Review: The Five-Year Engagement


Emily Blunt, Jason Segel, Chris Pratt and Alison Brie in the Five-Year Engagement

The Five-Year Engagement is from the same writing team that brought us The Muppets: Jason Segel and Nicholas Stoller. Stoller also directs, while Segel plays part of the main duo. His Tom Solomon is a sous chef in San Francisco who proposes to his best gal, Violet (Emily Blunt), in the opening moments of the film. Violet is a grad student and the only school that accepts her for their Psychology program is in Michigan, oh no! Well, given the title of the film, you know their journey to the altar will be extremely slow, if it ever happens at all ...

Blunt, whose role of Violet was written specifically for her, and Segel are hilarious through the years of mishaps and trials that come their way.  Their attempts to get hitched never seem to come to fruition; in contrast, Tom's chef pal Alex (Chris Pratt) and Violet's younger sis Suzie (Alison Brie) speedily fall for each other and pull off a fast and quirky wedding. A related note: if you are a fan of the song "Cucurrucuc├║ paloma," you may never hear it the same after watching this movie.

Although it's not your "typical" romantic-comedy, The Five-Year Engagement is as predictable as one. There are many plot elements in this film which we've seen before and will see again, I'm sure, such as the thwarted career path, lack of communication between the protagonists, a skeezy professor (Rhys Ifans) you know from the start is gonna mess things up between the couple, and more. The things that kept me interested in the film were the main players and the large amount of humor involved. There's a little bit of something for everyone as far as the laughs are concerned: the raunchy, the scatalogical, the punny, physical humor. Basically, I laughed, often. My friend laughed so hard that she even snorted a few times.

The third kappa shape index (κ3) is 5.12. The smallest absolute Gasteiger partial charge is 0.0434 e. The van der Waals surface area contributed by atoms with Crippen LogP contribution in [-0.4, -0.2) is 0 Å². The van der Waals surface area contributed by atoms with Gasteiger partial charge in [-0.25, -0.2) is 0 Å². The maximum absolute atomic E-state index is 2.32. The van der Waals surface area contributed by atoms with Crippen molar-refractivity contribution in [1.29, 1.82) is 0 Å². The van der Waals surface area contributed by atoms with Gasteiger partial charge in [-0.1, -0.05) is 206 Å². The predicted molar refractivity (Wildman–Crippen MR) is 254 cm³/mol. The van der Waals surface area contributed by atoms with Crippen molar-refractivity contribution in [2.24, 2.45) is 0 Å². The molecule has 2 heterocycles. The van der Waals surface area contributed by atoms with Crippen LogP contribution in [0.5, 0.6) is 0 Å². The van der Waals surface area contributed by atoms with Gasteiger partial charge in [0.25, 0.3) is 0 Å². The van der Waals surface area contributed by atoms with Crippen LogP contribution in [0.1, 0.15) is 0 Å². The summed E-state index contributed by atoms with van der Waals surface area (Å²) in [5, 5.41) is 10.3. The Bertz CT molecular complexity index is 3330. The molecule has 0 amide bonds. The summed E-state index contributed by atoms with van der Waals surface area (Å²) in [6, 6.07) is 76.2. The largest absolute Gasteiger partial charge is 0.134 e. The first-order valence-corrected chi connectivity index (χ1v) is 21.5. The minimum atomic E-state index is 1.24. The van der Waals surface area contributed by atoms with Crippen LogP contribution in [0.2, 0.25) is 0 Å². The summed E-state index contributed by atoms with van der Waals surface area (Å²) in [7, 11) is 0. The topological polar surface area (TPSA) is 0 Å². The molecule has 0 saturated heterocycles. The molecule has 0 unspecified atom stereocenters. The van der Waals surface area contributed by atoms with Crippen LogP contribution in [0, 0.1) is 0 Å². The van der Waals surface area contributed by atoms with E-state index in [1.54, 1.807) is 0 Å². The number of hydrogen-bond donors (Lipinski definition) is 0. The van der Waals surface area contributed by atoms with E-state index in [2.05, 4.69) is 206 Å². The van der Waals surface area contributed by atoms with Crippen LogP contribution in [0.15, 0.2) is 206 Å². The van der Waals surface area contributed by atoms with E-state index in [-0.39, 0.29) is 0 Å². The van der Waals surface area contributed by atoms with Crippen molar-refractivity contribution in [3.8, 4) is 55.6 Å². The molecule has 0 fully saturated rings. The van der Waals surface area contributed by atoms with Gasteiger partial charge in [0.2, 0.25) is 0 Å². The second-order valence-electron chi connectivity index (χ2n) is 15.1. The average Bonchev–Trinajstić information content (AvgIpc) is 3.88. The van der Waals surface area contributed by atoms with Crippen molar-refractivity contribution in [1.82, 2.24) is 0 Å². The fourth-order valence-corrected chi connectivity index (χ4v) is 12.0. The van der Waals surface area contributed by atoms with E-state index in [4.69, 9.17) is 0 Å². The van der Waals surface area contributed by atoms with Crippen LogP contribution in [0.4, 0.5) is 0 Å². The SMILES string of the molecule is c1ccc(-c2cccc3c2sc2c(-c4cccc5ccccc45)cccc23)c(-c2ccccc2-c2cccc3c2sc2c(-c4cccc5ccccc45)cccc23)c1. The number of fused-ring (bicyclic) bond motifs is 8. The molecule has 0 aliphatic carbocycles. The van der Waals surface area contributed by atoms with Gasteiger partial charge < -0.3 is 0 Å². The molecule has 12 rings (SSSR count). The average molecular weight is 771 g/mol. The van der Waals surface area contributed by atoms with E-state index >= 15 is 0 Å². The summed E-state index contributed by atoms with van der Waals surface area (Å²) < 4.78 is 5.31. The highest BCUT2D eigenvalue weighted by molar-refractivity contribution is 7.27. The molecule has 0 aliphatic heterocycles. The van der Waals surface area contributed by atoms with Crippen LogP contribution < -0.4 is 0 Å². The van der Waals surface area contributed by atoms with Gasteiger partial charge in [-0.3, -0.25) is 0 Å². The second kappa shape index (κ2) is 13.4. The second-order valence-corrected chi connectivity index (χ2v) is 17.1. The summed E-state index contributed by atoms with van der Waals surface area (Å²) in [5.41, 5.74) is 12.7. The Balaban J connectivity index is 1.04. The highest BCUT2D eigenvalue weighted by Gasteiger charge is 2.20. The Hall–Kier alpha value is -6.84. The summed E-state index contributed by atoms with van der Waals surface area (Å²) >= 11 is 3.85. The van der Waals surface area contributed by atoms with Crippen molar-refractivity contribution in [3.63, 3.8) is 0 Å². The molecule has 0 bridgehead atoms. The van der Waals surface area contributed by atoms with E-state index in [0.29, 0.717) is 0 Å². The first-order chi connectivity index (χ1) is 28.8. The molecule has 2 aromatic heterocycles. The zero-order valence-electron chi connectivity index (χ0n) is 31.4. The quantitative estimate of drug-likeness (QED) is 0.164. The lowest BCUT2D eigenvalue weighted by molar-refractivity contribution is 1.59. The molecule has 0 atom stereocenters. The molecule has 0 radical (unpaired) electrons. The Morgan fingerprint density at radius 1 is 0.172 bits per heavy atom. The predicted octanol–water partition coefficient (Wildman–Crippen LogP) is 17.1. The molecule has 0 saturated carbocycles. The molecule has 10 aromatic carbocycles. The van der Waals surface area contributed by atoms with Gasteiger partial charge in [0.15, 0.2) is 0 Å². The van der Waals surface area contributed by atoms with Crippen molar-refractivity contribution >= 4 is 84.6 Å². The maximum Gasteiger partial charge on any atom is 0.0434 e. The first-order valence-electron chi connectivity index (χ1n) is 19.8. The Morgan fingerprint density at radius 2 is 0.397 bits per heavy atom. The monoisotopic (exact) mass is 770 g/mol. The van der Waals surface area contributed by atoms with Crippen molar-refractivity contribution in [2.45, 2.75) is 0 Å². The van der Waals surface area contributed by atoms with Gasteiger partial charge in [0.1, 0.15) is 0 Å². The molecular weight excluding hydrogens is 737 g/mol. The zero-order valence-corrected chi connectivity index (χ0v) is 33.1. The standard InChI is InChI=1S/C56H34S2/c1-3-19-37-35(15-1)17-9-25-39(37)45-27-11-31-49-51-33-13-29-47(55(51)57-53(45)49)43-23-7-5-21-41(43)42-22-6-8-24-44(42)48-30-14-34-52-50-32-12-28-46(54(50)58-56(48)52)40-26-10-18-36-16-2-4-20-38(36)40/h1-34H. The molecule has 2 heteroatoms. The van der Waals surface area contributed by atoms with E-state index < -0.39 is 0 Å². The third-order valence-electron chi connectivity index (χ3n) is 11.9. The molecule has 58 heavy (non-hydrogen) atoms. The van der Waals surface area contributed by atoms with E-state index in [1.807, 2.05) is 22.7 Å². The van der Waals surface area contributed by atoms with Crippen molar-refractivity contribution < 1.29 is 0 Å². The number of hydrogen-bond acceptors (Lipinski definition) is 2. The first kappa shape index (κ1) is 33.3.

Pratt's Alex is vaguely similar to the character he plays on Parks and Recreation -- Alex isn't quite as clueless as Andy usually is, and lacked some of Andy's heart, but still. And who knew Brie could pull off a Brit accent? She also can do a very convincing Elmo voice. Blunt's Violet is earnest and bright, but still the type of woman who tells her guy, "I wanna get weird with you tonight." Tom, as Segel portrays him, tries to pull off a happy-go-lucky demeanor, but gets kinda dark.

The supporting cast is overloaded with talent. Twitter darling (and Office staffer) Mindy Kaling shows up as a snarky grad student in Violet's program. Familiar faces Kevin Hart and Randall Park round out that team. SNL alum Chris Parnell plays a stay-at-home dad (friend of Tom's) who knits his own sweaters and hunts. David Paymer (who I will always associate with The Commish) and Mimi Kennedy feature as Tom's parents, who help get the slowed plot moving again in a pivotal scene.

The Five-Year Engagement left me with mixed feelings. In the moment, it is enjoyable to watch, and quite laugh-worthy. But afterwards, the more I considered how unoriginal so many of the plot elements were, the more I felt slightly let down by the film.